US 'fiscal cliff' deal taking shape

US 'fiscal cliff' deal taking shape

The shape of a deal to avert the US "fiscal cliff" is emerging with just hours to go before a midnight deadline, Washington sources have said.

A statement from President Barack Obama was said to be imminent.

The deal in the works would raise tax rates on families making over $450,000 (€340,445) a year to 39.6%. The tax on estates worth more than $5m (€3.78m) would increase to 40% from 35%.

Unemployment benefits would continue for one year.

But the sources said the White House and Republicans were at an impasse over what to do about automatic, across-the-board spending cuts set to start taking effect tomorrow.

Democrats want to put off the cuts for one year and offset them with unspecified revenue.

Officials emphasised that negotiations were continuing and the emerging deal was not yet final. Urgent talks continued between the White House and congressional Republicans, with long-time negotiating partners vice president Joe Biden and Senate Republican leader Mitch McConnell leading.

The deal would achieve about $600bn (€453.9bn) in new revenue, the officials said.

Unless an agreement is reached and approved by Congress by the start of New Year's Day, more than a half-trillion dollars in tax increases for nearly all Americans will begin to take effect, and 109bn (€82.4bn) will be cut from defence and domestic programmes. Although both would be felt gradually, economists warn that if allowed to fully take hold, their combined impact would rekindle a recession.

Republicans, who control the House, have been scared of raising taxes. Democrats, who control the Senate and are in the White House, have been scared of cutting spending.

Each side has been scared of looking like it is giving in to the other.

Meanwhile, the country's chronic deficit spending - about one trillion dollars a year - continues without a deal to address it.

"This whole thing is a national embarrassment," senator Bob Corker, a Republican, told MSNBC.

If there is no deal, the effects could be harsh. The nation would lose up to 3.4 million jobs, the Congressional Budget Office has predicted. And budget cuts of 8% or 9% would hit most of the federal government.

And if the limit is not raised on how much the government can borrow, the government's officially reaching its 16.4 trillion (€12.4 trillion) ceiling could lead to a first-ever default in February or March that would shake worldwide confidence in the United States.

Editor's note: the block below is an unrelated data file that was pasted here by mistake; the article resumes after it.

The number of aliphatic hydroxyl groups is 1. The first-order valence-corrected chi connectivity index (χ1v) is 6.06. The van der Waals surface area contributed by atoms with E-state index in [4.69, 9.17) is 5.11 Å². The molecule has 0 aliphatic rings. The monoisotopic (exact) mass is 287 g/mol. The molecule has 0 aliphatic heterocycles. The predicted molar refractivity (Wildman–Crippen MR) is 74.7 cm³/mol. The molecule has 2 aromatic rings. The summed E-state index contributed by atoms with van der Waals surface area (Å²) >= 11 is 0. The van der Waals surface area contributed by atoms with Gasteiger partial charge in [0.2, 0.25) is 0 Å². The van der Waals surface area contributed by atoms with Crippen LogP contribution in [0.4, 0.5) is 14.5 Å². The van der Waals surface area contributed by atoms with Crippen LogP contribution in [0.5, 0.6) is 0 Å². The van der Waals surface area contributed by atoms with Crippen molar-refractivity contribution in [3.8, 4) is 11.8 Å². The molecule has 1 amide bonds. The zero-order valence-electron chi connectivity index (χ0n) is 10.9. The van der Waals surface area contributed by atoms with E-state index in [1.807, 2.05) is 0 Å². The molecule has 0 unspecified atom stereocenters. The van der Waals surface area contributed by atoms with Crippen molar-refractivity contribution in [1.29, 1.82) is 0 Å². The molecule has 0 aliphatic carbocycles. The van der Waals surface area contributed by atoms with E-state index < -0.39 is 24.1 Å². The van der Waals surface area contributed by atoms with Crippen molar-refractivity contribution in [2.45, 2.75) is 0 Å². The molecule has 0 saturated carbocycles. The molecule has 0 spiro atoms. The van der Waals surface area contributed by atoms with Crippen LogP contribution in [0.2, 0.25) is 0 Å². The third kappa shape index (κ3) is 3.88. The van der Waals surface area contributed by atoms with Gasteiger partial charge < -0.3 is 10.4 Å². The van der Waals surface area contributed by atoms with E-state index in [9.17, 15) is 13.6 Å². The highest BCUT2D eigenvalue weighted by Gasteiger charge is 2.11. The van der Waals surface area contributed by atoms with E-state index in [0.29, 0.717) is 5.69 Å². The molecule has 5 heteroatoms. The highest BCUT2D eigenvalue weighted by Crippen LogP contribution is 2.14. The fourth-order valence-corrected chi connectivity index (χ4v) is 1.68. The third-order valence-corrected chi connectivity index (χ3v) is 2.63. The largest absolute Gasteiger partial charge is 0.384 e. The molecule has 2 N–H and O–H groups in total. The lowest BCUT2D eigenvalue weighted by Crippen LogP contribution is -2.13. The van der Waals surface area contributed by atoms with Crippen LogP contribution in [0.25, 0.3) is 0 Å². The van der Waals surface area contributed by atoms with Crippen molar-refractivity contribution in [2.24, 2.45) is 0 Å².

On top of that, the current Congress is in session only until noon on January 3. After that, a newly elected Congress with 13 new senators and 82 new House members would inherit the problem.

An unusual Sunday session of the Senate had showed little progress, despite Senate chaplain Barry Black's opening prayer in which he asked, "Look with favour on our nation and save us from self-inflicted wounds."

A Republican official familiar with the plans later confirmed the details described to The Associated Press.

Officials emphasised that negotiations were continuing and the emerging deal was not yet final.

Urgent talks continue between the White House and congressional Republicans, with long-time negotiating partners Vice President Joe Biden and Senate Republican leader Mitch McConnell leading.

Letting tax rates rise for couples with incomes of $450,000 (€340,445) a year would be a concession for Obama, who campaigned for re-election on a pledge to set the level at $250,000 (€189,136) for couples.

It would also mark a significant concession by Republican leaders who pledged to continue the George W. Bush-era tax cuts for all income earners.

The hope of the White House and lawmakers is to seal an agreement, enact it and send it to Obama for his signature before taxpayers feel the impact of higher income taxes or federal agencies began issuing furloughs or taking other steps required by spending cuts.

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